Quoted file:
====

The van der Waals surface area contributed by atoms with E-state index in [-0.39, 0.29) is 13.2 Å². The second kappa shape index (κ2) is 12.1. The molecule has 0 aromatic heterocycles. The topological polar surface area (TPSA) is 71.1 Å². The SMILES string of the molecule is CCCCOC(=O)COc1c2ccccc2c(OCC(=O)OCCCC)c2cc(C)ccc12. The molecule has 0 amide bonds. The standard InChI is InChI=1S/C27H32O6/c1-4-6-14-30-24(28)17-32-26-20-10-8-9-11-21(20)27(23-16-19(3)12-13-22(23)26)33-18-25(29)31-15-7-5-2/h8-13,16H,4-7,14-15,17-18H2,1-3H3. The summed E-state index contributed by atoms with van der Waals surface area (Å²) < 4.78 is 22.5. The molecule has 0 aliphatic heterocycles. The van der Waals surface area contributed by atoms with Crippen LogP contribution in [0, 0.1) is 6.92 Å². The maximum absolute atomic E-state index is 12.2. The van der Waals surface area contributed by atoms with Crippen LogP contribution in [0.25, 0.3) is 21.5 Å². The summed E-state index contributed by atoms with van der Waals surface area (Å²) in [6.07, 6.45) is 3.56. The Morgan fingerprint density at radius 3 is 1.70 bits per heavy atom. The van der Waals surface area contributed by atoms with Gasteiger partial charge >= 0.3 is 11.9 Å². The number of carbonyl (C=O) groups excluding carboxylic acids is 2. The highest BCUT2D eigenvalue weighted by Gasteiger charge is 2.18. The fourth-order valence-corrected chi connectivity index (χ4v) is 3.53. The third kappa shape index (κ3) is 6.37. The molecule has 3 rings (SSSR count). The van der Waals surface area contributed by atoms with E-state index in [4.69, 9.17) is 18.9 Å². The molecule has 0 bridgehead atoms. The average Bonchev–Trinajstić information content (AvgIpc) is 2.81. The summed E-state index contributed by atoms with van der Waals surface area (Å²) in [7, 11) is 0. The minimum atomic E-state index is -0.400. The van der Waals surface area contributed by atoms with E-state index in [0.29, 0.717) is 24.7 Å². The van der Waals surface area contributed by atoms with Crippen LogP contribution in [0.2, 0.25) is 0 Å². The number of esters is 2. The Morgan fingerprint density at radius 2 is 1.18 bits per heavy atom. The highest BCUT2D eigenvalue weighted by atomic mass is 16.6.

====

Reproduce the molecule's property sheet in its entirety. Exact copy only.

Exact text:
The van der Waals surface area contributed by atoms with E-state index in [-0.39, 0.29) is 13.2 Å². The second kappa shape index (κ2) is 12.1. The molecule has 0 aromatic heterocycles. The topological polar surface area (TPSA) is 71.1 Å². The SMILES string of the molecule is CCCCOC(=O)COc1c2ccccc2c(OCC(=O)OCCCC)c2cc(C)ccc12. The molecule has 0 amide bonds. The standard InChI is InChI=1S/C27H32O6/c1-4-6-14-30-24(28)17-32-26-20-10-8-9-11-21(20)27(23-16-19(3)12-13-22(23)26)33-18-25(29)31-15-7-5-2/h8-13,16H,4-7,14-15,17-18H2,1-3H3. The summed E-state index contributed by atoms with van der Waals surface area (Å²) < 4.78 is 22.5. The molecule has 0 aliphatic heterocycles. The van der Waals surface area contributed by atoms with Crippen LogP contribution in [0, 0.1) is 6.92 Å². The maximum absolute atomic E-state index is 12.2. The van der Waals surface area contributed by atoms with Crippen LogP contribution in [0.25, 0.3) is 21.5 Å². The summed E-state index contributed by atoms with van der Waals surface area (Å²) in [6.07, 6.45) is 3.56. The Morgan fingerprint density at radius 3 is 1.70 bits per heavy atom. The van der Waals surface area contributed by atoms with Gasteiger partial charge >= 0.3 is 11.9 Å². The number of carbonyl (C=O) groups excluding carboxylic acids is 2. The highest BCUT2D eigenvalue weighted by Gasteiger charge is 2.18. The fourth-order valence-corrected chi connectivity index (χ4v) is 3.53. The third kappa shape index (κ3) is 6.37. The molecule has 3 rings (SSSR count). The van der Waals surface area contributed by atoms with E-state index in [4.69, 9.17) is 18.9 Å². The molecule has 0 bridgehead atoms. The average Bonchev–Trinajstić information content (AvgIpc) is 2.81. The summed E-state index contributed by atoms with van der Waals surface area (Å²) in [7, 11) is 0. The minimum atomic E-state index is -0.400. The van der Waals surface area contributed by atoms with E-state index in [0.29, 0.717) is 24.7 Å². The van der Waals surface area contributed by atoms with Crippen LogP contribution in [0.2, 0.25) is 0 Å². The number of esters is 2. The Morgan fingerprint density at radius 2 is 1.18 bits per heavy atom. The highest BCUT2D eigenvalue weighted by atomic mass is 16.6.